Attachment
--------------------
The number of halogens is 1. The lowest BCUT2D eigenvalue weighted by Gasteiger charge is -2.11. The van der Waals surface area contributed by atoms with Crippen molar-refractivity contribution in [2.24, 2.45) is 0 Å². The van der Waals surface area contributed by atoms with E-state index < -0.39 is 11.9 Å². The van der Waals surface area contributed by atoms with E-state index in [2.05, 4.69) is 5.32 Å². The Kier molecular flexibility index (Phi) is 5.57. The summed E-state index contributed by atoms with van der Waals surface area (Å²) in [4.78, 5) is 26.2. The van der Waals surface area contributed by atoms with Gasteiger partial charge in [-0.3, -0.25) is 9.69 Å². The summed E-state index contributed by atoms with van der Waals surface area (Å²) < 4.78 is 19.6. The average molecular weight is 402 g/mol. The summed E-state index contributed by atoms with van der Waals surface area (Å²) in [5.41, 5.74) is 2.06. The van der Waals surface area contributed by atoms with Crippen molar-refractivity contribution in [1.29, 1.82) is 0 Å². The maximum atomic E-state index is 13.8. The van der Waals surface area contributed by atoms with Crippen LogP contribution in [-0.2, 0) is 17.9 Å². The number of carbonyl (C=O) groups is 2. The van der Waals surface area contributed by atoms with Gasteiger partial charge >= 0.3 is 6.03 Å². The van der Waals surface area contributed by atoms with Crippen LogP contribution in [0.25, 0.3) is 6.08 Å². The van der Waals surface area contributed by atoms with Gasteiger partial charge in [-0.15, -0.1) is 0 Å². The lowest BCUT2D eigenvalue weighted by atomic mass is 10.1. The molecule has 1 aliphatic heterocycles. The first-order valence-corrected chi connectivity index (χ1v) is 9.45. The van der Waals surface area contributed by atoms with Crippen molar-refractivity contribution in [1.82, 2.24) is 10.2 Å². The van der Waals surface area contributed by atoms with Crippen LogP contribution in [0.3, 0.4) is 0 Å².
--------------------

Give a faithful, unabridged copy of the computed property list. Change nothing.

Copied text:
The number of halogens is 1. The lowest BCUT2D eigenvalue weighted by Gasteiger charge is -2.11. The van der Waals surface area contributed by atoms with Crippen molar-refractivity contribution in [2.24, 2.45) is 0 Å². The van der Waals surface area contributed by atoms with E-state index < -0.39 is 11.9 Å². The van der Waals surface area contributed by atoms with E-state index in [2.05, 4.69) is 5.32 Å². The Kier molecular flexibility index (Phi) is 5.57. The summed E-state index contributed by atoms with van der Waals surface area (Å²) in [4.78, 5) is 26.2. The van der Waals surface area contributed by atoms with Gasteiger partial charge in [-0.3, -0.25) is 9.69 Å². The summed E-state index contributed by atoms with van der Waals surface area (Å²) < 4.78 is 19.6. The average molecular weight is 402 g/mol. The summed E-state index contributed by atoms with van der Waals surface area (Å²) in [5.41, 5.74) is 2.06. The van der Waals surface area contributed by atoms with Crippen molar-refractivity contribution in [1.29, 1.82) is 0 Å². The maximum atomic E-state index is 13.8. The van der Waals surface area contributed by atoms with Crippen LogP contribution in [-0.2, 0) is 17.9 Å². The number of carbonyl (C=O) groups is 2. The van der Waals surface area contributed by atoms with Gasteiger partial charge >= 0.3 is 6.03 Å². The van der Waals surface area contributed by atoms with Crippen LogP contribution in [0.25, 0.3) is 6.08 Å². The van der Waals surface area contributed by atoms with Gasteiger partial charge in [-0.15, -0.1) is 0 Å². The lowest BCUT2D eigenvalue weighted by atomic mass is 10.1. The molecule has 1 aliphatic heterocycles. The first-order valence-corrected chi connectivity index (χ1v) is 9.45. The van der Waals surface area contributed by atoms with Crippen molar-refractivity contribution in [1.82, 2.24) is 10.2 Å². The van der Waals surface area contributed by atoms with Crippen LogP contribution in [0.3, 0.4) is 0 Å².